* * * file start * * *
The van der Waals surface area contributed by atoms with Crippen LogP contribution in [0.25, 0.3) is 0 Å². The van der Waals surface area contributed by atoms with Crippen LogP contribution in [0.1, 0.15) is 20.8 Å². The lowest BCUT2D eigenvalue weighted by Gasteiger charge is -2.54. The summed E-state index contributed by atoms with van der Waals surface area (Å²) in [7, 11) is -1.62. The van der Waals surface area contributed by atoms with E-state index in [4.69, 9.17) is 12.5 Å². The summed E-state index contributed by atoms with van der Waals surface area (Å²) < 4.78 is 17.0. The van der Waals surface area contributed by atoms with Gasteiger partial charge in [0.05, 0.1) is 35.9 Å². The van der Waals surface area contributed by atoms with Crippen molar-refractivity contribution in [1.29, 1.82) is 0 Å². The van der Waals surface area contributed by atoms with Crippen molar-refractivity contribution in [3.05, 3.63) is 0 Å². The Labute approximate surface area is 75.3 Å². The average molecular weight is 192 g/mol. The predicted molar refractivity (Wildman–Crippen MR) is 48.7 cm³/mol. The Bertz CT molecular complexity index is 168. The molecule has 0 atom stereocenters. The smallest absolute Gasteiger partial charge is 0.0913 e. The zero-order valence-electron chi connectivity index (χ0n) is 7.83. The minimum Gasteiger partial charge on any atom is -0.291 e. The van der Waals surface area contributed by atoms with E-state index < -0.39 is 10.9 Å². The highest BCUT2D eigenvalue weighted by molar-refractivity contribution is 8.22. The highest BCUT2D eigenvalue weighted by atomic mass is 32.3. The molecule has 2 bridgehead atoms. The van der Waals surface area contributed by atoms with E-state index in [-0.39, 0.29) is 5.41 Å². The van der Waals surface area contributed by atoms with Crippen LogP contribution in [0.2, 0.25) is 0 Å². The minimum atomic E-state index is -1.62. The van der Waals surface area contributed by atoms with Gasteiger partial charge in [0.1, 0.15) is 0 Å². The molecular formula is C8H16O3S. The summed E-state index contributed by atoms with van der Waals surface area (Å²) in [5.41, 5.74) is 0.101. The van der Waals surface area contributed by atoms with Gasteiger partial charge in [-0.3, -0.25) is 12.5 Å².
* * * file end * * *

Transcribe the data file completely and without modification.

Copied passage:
The van der Waals surface area contributed by atoms with Crippen LogP contribution in [0.25, 0.3) is 0 Å². The van der Waals surface area contributed by atoms with Crippen LogP contribution in [0.1, 0.15) is 20.8 Å². The lowest BCUT2D eigenvalue weighted by Gasteiger charge is -2.54. The summed E-state index contributed by atoms with van der Waals surface area (Å²) in [7, 11) is -1.62. The van der Waals surface area contributed by atoms with E-state index in [4.69, 9.17) is 12.5 Å². The summed E-state index contributed by atoms with van der Waals surface area (Å²) < 4.78 is 17.0. The van der Waals surface area contributed by atoms with Gasteiger partial charge in [0.05, 0.1) is 35.9 Å². The van der Waals surface area contributed by atoms with Crippen molar-refractivity contribution in [1.29, 1.82) is 0 Å². The van der Waals surface area contributed by atoms with Crippen molar-refractivity contribution in [3.05, 3.63) is 0 Å². The Labute approximate surface area is 75.3 Å². The average molecular weight is 192 g/mol. The predicted molar refractivity (Wildman–Crippen MR) is 48.7 cm³/mol. The Bertz CT molecular complexity index is 168. The molecule has 0 atom stereocenters. The smallest absolute Gasteiger partial charge is 0.0913 e. The zero-order valence-electron chi connectivity index (χ0n) is 7.83. The minimum Gasteiger partial charge on any atom is -0.291 e. The van der Waals surface area contributed by atoms with E-state index < -0.39 is 10.9 Å². The highest BCUT2D eigenvalue weighted by molar-refractivity contribution is 8.22. The highest BCUT2D eigenvalue weighted by atomic mass is 32.3. The molecule has 2 bridgehead atoms. The van der Waals surface area contributed by atoms with E-state index in [-0.39, 0.29) is 5.41 Å². The van der Waals surface area contributed by atoms with Crippen LogP contribution in [0.2, 0.25) is 0 Å². The minimum atomic E-state index is -1.62. The van der Waals surface area contributed by atoms with Gasteiger partial charge in [0.1, 0.15) is 0 Å². The molecular formula is C8H16O3S. The summed E-state index contributed by atoms with van der Waals surface area (Å²) in [5.41, 5.74) is 0.101. The van der Waals surface area contributed by atoms with Gasteiger partial charge in [-0.3, -0.25) is 12.5 Å².